- Museum number
Opaque watercolour painting of Śiva is as Nataraja, Lord of the Dance. He is here shown dancing, one foot firmly placed on the wriggling Apasmára purusha (personification of ignorance), and the other lifted and elegantly curved. In his upper right hand Nataraja carries the damaru (hourglass shaped drum) and in his upper left the flame. His lower right hand points upwards while the lower left points downwards to Apasmára purusha, who is depicted with reddish hair and dark complexion. He is clad in a short lower garment and carries a cobra in his hands. The river goddess Ganga peeps out from Nataraja’s topknot, and his dreadlocks whirl around him in the frenzy of the dance. On Nataraja’s left stands Śivakami, his green-complexioned consort, carrying a flower in her right hand.
- Production date
- 1830 (circa)
Height: 22.60 centimetres
Width: 17.60 centimetres
- Curator's comments
- Dallapiccola 2010:
In this aspect he is venerated at Chidambaram. Generally, in nineteenth-century paintings, the classic version of the Nataraja tableau includes Vyaghrapada and Patanjali as well as Shivakami
This painting is part of an album of ninety-one paintings (1962,1231,0.13.1–91) illustrating gods, goddesses, saints and scenes from Hindu mythology. One of the most interesting features of the album are the eight major temple sites included: Srirangam, Tiruvallur, Rameswaram, Tirunelveli, Palani, Madurai, Thiruvanaikoil (Tiruvanaikka or Jambukeshvara) and Tiruchchirappalli. Furthermore, included in this series are some of the most important murtis enshrined in temples such as Venkatachalapati of Tirumala, Vitthala of Pandharpur and Thyagarajasvami of Tiruvarur. The geographical area covered by the paintings encompasses the totality of the former Madras Presidency and extends into the former Bombay Presidency, giving an insight into the most revered pilgrimage sites in early nineteenth-century southern India.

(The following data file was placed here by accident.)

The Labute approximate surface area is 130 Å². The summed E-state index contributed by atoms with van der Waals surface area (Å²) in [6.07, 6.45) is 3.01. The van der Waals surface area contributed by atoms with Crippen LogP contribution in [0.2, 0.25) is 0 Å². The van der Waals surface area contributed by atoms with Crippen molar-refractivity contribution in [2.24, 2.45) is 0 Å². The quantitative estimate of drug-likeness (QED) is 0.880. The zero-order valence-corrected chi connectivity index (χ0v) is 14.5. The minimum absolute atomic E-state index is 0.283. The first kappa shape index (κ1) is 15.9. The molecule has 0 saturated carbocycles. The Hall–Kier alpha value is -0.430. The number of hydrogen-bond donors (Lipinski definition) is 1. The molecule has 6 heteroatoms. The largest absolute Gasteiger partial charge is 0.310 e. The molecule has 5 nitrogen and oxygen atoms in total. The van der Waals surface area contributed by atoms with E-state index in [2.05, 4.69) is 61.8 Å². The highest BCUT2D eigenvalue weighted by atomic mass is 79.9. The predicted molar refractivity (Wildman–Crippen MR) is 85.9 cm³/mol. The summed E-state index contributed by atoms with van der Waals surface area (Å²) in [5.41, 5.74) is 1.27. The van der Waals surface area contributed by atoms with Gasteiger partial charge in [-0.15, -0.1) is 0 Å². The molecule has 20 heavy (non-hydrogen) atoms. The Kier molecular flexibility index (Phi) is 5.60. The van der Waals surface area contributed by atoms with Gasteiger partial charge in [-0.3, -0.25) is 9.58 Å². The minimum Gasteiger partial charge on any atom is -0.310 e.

The drawings were first done in pencil, traces of which are still visible. In the course of his work the artist has sometimes changed his mind, as for instance in the positioning of the arms and feet of the figures. Slight shading has been consistently applied to the faces, arms and legs of the figures to suggest three-dimensionality. The vibrant colours and the delicacy of the drawings make the figures stand out from the pages.
The pages are numbered in reverse order from the back, on paper water marked ‘1820’. Occasionally, a brief note is pencilled in English, probably by a British Museum curator, at the back of some of the temple depictions. An almost identical work, albeit containing a hundred drawings, each with bilingual inscriptions in Telugu and English, is in the collection of the Victoria and Albert Museum, London (IM 355-1923 to 454-1923). The sequence of the images is similar to that in this album.
- On display (G33/dc66b/s3)
- Exhibition history
- Acquisition date
- Acquisition notes
- Transferred from the Department of Oriental Manuscripts and Printed Books (OMPB) in 1962.
- Registration number
- Additional IDs
Miscellaneous number: 1167 (Egerton number)